Rocque’s Small Scale Map – River Thames

Above: Part of Rocque’s small scale map of 1746 showing the River Thames between old London Bridge to Wapping and Rotherhithe (Click image to enlarge to 1280×800).

John Rocque’s small scale map shows nearly all of Inner London and a large part of the Outer London Boroughs, particularly to the west. Working from the bottom left-hand corner – in the direction of ‘the source to the sea’ – the map shows the village of Thames Ditton on the south bank and the extensive property of Hampton Court Palace on the north bank. After flowing past Twickenham and Isleworth (north bank) and Richmond (south bank) the Thames reaches Chiswick (north bank) and Barnes (south bank). Further east, the Thames flows through Inner London and continues to the most easterly edge.

All the riverside villages – they were all riverside villages in 1746 – are shown probably invoking a nostalgic sigh as we realise that all those fields and footpaths have been ‘gobbled up’ by the 21st-century urban sprawl. The ‘Ouses in Between (as the title of the Victoria Music Hall song puts it) started to spread in the mid-19th century and the phrase from that song is probably one of the best ways of describing the growth of London. People living in the countryside – as they regarded it – in the 1800s began to see the fields turned into streets and houses, making the old-timers think that their whole world was going to become brick walls and chimney pots. How right they were!

The ‘villages’ now in Inner London are Hammersmith then Fulham (north side), Putney, Wandsworth and Battersea (south side). On the south side after the village of Battersea is seen the open fields – ‘Battersea Common Field’ which is today Battersea Park. Facing that on the north bank is the village of Chelsea. As the river turns to flow north, we see Vauxhall and the tiny village of Lambeth on the south side. On the north, just before we reach Westminster Bridge, is Westminster Abbey which is easy to recognise. Once around the next bend in the Thames, we notice how built-up the land is around the Strand but how open the land is on the south side. How different today!

The river is shown flowing under London Bridge, with the City on the north side and Southwark to the south. Notice the Tower of London whose plan has changed little from 1746 until today. To the east lies Wapping and Shadwell. On the south side is Rotherhithe. By the time the river reaches the next bend – before flowing around the Isle of Dogs – there are hardly any houses to be seen near the shoreline. The name ‘Isle of Dogs’ is shown across the ‘island’ while on the south side of the Thames are the densely packed streets around Deptford before reaching the unmistakable Greenwich Palace and the ornate gardens which have now become Greenwich Park.

The east side of the Isle of Dogs has the hamlet of Blackwall clearly marked. East and NE of Greenwich are just open country fields with the occasional footpath. To the east of the River Lea is Inner London ends and ‘Plaistow Levels’ is shown – in the County of Essex at the time of the map. That land is now part of the Outer London Borough of Newham. Just before reaching the edge of the map, on the south side of the Thames, we see part of what was then the village of Woolwich. Its dockyard had been established in Tudor times and Woolwich was to grow considerably over the next century.

Seen on the river are a large number of vessels. Sea-going sailing ships are clustered to the east of London Bridge, at Deptford and Greenwich and then along the banks of the Thames around Woolwich. The riverside east of London Bridge was still in use as the Port of London. No docks – like the London Docks or the West India Docks – were constructed until the beginning of the 1800s. The ships at Deptford were there because of the Royal Naval Dockyard at Deptford.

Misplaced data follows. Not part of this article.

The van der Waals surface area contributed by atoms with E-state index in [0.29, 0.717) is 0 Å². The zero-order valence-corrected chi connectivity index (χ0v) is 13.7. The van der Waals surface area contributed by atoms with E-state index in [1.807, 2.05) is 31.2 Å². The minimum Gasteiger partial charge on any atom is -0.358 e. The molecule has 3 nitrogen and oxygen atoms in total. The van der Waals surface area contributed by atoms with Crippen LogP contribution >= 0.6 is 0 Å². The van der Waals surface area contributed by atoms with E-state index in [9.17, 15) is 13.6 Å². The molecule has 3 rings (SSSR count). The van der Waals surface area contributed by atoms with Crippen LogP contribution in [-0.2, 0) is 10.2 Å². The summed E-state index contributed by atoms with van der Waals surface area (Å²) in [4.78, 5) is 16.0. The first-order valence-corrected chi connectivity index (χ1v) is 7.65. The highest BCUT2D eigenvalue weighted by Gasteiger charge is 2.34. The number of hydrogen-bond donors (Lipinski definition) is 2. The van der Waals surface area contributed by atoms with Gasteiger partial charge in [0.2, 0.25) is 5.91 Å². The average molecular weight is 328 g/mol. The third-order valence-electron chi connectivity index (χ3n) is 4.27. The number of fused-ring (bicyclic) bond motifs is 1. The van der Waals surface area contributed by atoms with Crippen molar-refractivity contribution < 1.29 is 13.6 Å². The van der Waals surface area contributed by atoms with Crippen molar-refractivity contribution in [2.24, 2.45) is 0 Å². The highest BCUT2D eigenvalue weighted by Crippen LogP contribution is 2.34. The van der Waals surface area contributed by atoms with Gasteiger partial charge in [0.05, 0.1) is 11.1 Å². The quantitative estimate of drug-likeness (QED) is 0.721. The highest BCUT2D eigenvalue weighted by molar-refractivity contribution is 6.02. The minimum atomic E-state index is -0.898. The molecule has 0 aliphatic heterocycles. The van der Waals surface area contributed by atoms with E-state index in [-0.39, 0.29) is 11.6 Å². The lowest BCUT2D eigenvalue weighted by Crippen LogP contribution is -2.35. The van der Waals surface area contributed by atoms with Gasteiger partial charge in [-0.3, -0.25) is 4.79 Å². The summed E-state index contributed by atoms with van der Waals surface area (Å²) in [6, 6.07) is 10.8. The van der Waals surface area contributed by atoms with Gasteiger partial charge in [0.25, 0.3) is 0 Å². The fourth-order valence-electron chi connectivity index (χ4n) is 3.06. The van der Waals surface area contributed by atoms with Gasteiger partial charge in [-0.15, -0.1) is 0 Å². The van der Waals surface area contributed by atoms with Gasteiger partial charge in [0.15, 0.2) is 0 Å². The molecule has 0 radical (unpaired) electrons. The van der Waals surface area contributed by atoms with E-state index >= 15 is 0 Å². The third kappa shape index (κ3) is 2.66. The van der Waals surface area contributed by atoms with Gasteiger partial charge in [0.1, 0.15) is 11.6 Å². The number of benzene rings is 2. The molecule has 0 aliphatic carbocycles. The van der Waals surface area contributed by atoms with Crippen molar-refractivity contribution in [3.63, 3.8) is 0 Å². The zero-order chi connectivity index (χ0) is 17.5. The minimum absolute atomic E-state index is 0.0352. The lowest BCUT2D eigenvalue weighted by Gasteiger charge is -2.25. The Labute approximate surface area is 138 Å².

Upriver of London Bridge, a few craft are shown but they are smaller, like early versions of  Thames sailing barges and wherries. Larger vessels could not pass through London Bridge.

The part of the map shown at the top of this article gives us an insight into the problems of using the banks of the River Thames as a port. From Roman times onwards the north bank of the Thames immediately east of London Bridge was used as the port. For the Romans, there were probably few ships needing to moor alongside and the quays which were used to store goods from various parts of Europe. Six hundred years later, the Normans were doing the same, with goods then being imported and exported to places including most of the ports of Europe. Another six hundred years after that brings us to the time of Rocque and those same quays were still in use but trade in London on the sea had grown enormously and hundreds of ships were struggling to sail up the Thames to deliver goods to quays, particularly those to the east of London Bridge on both sides of the river. The Thames was teeming with sailing ships moored beside its banks with still more moored in the middle, awaiting their turn to come alongside and unload their cargoes. By the time of Rocque’s map, ships were taking weeks just to travel from Woolwich and Greenwich up to quays near London Bridge because the Thames was literally choking with large sailing ships – rather like a gridlock for ships in the way that roads today clog up with motor cars.

The section of the map is far too orderly when it comes to showing the ships. They are in near formations on both sides of the Thames. For every sailing ship shown there were probably in excess of 30-50, each one needing considerable space on the river due to their enormous shape and ever-increasing amounts of sail. Another 50 years later, wealthy merchants owning those sailing ships were having large docks cut out of the banks of the Thames – like the London Docks and the West India Docks. The docks were, in effect, a means of increasing the available space for mooring a ship, in order to unload its goods.